Fathers in AV Therapy
K. Todd Houston, Ph.D., CCC-SLP, LSLS Cert. AVT
Today’s fathers are significantly more involved in child raising than previous generations. Further, research shows that a high level of involvement by fathers has many positive benefits for children and strengthens early childhood development by helping children achieve the following skills:
- Develop problem-solving abilities
- Increase confidence in their thinking skills and ability
- Feel secure in exploring the world around them
- Have a better chance of entering college or finding a stable job
When they receive the news that their child is deaf or hard of hearing, fathers often experience intense emotions related to their child’s diagnosis, such as feelings of guilt, disappointment, loss of control, and isolation. They actively look for involvement in the process of their children’s education and therapy. According to one study, fathers want to:
- be more involved with their child, family and support services rather than being pushed to the side in an observer-only role;
- have their unique role as parents to be recognized, appreciated, and capitalized upon;
- receive information firsthand from professionals; and
- have more flexibility from both their employers and their child’s service providers to allow them to participate in their child’s intervention and care.
Welcoming Fathers to Your Practice
Do you include fathers in your auditory-verbal therapy and education sessions? Just as auditory-verbal practice takes a whole-child approach, listening and spoken language professionals should involve all family members to ensure that each one is included in all aspects of the child’s diagnostic, education, therapy, or counseling care. In recent studies, some fathers expressed concerns about their inclusion and treatment in auditory-verbal practice and reported feeling alone.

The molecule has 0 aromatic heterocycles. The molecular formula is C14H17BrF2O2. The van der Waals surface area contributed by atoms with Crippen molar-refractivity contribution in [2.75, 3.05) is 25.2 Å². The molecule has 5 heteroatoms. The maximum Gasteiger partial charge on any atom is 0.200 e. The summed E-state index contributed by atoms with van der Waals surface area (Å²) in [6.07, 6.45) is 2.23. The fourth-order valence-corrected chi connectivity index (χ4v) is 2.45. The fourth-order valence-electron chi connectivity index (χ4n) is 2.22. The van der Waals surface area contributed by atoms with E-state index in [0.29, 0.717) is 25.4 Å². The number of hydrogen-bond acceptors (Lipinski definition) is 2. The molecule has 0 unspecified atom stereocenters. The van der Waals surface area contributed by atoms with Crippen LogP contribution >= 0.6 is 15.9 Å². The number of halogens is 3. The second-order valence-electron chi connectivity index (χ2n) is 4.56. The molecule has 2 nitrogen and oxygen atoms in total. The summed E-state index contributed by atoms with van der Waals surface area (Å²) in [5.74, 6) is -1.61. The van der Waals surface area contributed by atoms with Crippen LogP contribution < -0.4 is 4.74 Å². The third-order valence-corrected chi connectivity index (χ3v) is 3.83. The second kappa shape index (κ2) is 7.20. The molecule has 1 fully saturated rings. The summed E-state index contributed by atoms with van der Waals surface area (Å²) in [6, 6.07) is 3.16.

Similarly, families of children who are deaf and hard of hearing should openly express their intent to participate holistically in their child’s journey. Fathers play a pivotal role in the emotional, intellectual, social, and communicative development of their children and are highly significant to their child’s success of living a listening and spoken language life.
More Tips for Including Fathers
For more information on including fathers, see FAQ #27 in AG Bell’s newest publication, 101 FAQs About Auditory-Verbal Practice. Whether you are a parent or an auditory-verbal professional, this is the resource you need. The book is a comprehensive collection in which renowned experts from the field of auditory-verbal practice take both parents and professionals on a journey through current theory, practice, and outcomes.
101 FAQs is a must-have tool for the families of children who are deaf and hard of hearing and the professionals that work with them to develop their full potential!
To learn more about this and the answers to a 100 other frequently asked questions about auditory-verbal practice, visit ListeningandSpokenLanguage.org/101FAQs and order your print or e-book copy today! And don’t forget to let us know your feedback on the book!